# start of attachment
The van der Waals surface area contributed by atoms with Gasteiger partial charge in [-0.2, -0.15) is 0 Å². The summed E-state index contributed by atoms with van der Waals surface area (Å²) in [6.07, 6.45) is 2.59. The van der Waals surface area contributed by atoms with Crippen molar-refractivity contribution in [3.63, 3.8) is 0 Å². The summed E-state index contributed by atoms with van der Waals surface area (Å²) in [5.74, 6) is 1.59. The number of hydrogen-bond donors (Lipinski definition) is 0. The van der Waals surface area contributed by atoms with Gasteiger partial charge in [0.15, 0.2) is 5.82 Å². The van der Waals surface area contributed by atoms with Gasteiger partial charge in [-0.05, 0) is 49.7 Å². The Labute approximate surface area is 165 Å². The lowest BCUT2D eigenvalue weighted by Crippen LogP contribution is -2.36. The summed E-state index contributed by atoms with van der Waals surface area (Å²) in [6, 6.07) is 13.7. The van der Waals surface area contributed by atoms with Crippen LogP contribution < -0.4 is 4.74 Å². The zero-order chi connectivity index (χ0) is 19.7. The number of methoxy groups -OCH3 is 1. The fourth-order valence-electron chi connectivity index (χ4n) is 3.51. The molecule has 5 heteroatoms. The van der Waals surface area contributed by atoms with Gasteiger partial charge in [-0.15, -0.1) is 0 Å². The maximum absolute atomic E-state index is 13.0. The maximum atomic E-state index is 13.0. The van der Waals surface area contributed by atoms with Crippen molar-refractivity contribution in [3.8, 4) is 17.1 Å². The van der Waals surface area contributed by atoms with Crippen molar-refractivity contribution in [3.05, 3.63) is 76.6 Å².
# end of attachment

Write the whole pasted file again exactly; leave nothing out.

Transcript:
The van der Waals surface area contributed by atoms with Gasteiger partial charge in [-0.2, -0.15) is 0 Å². The summed E-state index contributed by atoms with van der Waals surface area (Å²) in [6.07, 6.45) is 2.59. The van der Waals surface area contributed by atoms with Crippen molar-refractivity contribution in [3.63, 3.8) is 0 Å². The summed E-state index contributed by atoms with van der Waals surface area (Å²) in [5.74, 6) is 1.59. The number of hydrogen-bond donors (Lipinski definition) is 0. The van der Waals surface area contributed by atoms with Gasteiger partial charge in [0.15, 0.2) is 5.82 Å². The van der Waals surface area contributed by atoms with Gasteiger partial charge in [-0.05, 0) is 49.7 Å². The Labute approximate surface area is 165 Å². The lowest BCUT2D eigenvalue weighted by Crippen LogP contribution is -2.36. The summed E-state index contributed by atoms with van der Waals surface area (Å²) in [6, 6.07) is 13.7. The van der Waals surface area contributed by atoms with Crippen LogP contribution < -0.4 is 4.74 Å². The zero-order chi connectivity index (χ0) is 19.7. The number of methoxy groups -OCH3 is 1. The fourth-order valence-electron chi connectivity index (χ4n) is 3.51. The molecule has 5 heteroatoms. The van der Waals surface area contributed by atoms with Gasteiger partial charge in [-0.15, -0.1) is 0 Å². The maximum absolute atomic E-state index is 13.0. The maximum atomic E-state index is 13.0. The van der Waals surface area contributed by atoms with Crippen molar-refractivity contribution in [3.8, 4) is 17.1 Å². The van der Waals surface area contributed by atoms with Crippen molar-refractivity contribution in [3.05, 3.63) is 76.6 Å².